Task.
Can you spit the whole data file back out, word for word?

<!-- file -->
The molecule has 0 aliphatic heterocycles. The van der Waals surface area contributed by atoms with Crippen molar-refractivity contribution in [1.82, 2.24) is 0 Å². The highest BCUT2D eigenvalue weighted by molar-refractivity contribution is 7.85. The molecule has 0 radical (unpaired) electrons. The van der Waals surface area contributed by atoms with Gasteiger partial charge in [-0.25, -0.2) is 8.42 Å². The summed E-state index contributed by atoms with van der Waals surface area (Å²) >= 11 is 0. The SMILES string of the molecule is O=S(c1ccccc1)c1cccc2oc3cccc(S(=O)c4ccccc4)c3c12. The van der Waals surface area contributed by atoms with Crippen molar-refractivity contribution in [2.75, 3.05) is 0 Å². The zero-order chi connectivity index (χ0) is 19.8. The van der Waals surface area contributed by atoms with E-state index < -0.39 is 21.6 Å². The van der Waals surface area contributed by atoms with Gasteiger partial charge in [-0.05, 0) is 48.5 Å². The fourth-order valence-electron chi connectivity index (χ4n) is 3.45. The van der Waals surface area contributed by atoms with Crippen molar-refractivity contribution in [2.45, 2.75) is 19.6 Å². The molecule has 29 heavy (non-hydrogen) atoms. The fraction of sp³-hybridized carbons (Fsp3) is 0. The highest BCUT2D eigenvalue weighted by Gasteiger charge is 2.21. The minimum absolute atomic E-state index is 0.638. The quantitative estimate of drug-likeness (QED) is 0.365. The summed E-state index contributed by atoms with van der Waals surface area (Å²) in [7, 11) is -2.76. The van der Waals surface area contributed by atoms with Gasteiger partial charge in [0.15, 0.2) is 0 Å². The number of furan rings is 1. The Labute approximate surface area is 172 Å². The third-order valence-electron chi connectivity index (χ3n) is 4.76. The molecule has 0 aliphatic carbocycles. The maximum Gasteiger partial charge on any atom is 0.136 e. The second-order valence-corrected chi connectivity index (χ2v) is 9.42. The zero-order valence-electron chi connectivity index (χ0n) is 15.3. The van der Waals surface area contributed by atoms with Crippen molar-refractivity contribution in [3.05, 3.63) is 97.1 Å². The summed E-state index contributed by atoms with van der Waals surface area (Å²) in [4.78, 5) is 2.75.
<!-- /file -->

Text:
The molecule has 0 aliphatic heterocycles. The van der Waals surface area contributed by atoms with Crippen molar-refractivity contribution in [1.82, 2.24) is 0 Å². The highest BCUT2D eigenvalue weighted by molar-refractivity contribution is 7.85. The molecule has 0 radical (unpaired) electrons. The van der Waals surface area contributed by atoms with Gasteiger partial charge in [-0.25, -0.2) is 8.42 Å². The summed E-state index contributed by atoms with van der Waals surface area (Å²) >= 11 is 0. The SMILES string of the molecule is O=S(c1ccccc1)c1cccc2oc3cccc(S(=O)c4ccccc4)c3c12. The van der Waals surface area contributed by atoms with Crippen molar-refractivity contribution in [2.75, 3.05) is 0 Å². The zero-order chi connectivity index (χ0) is 19.8. The van der Waals surface area contributed by atoms with E-state index < -0.39 is 21.6 Å². The van der Waals surface area contributed by atoms with Gasteiger partial charge in [-0.05, 0) is 48.5 Å². The fourth-order valence-electron chi connectivity index (χ4n) is 3.45. The van der Waals surface area contributed by atoms with Crippen molar-refractivity contribution in [2.45, 2.75) is 19.6 Å². The molecule has 29 heavy (non-hydrogen) atoms. The fraction of sp³-hybridized carbons (Fsp3) is 0. The highest BCUT2D eigenvalue weighted by Gasteiger charge is 2.21. The minimum absolute atomic E-state index is 0.638. The quantitative estimate of drug-likeness (QED) is 0.365. The summed E-state index contributed by atoms with van der Waals surface area (Å²) in [7, 11) is -2.76. The van der Waals surface area contributed by atoms with Gasteiger partial charge in [0.15, 0.2) is 0 Å². The number of furan rings is 1. The Labute approximate surface area is 172 Å². The third-order valence-electron chi connectivity index (χ3n) is 4.76. The molecule has 0 aliphatic carbocycles. The maximum Gasteiger partial charge on any atom is 0.136 e. The second-order valence-corrected chi connectivity index (χ2v) is 9.42. The zero-order valence-electron chi connectivity index (χ0n) is 15.3. The van der Waals surface area contributed by atoms with Crippen molar-refractivity contribution in [3.05, 3.63) is 97.1 Å². The summed E-state index contributed by atoms with van der Waals surface area (Å²) in [4.78, 5) is 2.75.